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An 8-week, Open-label Study to Evaluate the Effect of Sertraline on Polysomnogram in Depressive Patients With Insomnia

Information source: Guang Dong Provincial Mental Health Institute
ClinicalTrials.gov processed this data on August 23, 2015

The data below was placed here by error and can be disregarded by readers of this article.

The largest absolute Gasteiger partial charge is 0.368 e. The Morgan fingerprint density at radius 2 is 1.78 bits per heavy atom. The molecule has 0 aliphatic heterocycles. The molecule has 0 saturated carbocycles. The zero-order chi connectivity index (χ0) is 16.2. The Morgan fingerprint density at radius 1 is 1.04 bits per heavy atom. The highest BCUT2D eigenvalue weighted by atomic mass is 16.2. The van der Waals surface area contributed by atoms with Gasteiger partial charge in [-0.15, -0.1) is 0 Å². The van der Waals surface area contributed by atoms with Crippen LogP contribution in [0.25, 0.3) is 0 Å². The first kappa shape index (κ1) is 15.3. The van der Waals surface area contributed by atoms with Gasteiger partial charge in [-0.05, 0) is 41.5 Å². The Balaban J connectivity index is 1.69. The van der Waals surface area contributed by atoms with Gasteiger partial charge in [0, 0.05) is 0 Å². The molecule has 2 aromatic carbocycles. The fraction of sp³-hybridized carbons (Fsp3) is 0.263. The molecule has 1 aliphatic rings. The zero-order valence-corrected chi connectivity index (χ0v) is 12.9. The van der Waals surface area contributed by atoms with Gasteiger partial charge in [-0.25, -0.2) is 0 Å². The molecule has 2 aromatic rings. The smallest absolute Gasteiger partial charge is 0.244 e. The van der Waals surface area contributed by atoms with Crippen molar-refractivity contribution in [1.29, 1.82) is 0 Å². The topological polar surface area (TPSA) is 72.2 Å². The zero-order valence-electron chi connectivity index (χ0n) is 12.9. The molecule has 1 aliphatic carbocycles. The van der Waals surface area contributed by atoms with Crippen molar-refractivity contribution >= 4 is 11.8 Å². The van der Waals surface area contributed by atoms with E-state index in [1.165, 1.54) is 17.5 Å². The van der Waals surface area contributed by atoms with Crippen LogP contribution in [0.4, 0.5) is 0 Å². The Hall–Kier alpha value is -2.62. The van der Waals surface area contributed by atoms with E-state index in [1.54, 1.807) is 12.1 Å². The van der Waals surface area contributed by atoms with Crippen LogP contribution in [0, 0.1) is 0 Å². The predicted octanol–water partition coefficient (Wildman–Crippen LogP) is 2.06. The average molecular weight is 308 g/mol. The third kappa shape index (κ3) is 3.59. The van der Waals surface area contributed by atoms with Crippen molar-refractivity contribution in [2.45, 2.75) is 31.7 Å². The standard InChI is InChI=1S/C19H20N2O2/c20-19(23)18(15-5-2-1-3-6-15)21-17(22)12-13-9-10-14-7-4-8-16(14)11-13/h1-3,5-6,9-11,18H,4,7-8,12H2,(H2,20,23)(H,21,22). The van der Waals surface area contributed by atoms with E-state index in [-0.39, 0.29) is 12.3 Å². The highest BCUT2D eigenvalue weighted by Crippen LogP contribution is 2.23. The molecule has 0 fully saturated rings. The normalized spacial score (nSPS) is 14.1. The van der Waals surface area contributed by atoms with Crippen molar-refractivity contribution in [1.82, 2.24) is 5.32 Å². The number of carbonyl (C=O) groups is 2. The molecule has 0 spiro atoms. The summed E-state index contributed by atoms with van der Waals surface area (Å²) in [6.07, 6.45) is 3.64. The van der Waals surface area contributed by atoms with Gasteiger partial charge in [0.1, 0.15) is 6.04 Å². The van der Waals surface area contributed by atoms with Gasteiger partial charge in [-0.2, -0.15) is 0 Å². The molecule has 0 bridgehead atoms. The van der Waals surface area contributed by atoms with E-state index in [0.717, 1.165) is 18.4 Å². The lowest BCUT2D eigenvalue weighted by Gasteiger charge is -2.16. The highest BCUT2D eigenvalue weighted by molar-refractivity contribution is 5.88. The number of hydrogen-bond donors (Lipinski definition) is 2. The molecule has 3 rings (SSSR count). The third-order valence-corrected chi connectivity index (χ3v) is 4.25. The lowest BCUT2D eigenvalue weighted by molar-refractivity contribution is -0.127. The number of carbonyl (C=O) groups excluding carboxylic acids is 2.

Link to the current ClinicalTrials.gov record.

Condition(s) targeted: Depression

Intervention: sertraline (Drug)

Phase: N/A

Status: Completed

Sponsored by: Guang Dong Provincial Mental Health Institute

Official(s) and/or principal investigator(s):
Bin Zhang, M.D&Ph.D, Principal Investigator, Affiliation: Guang Dong Provincial Mental Health Institute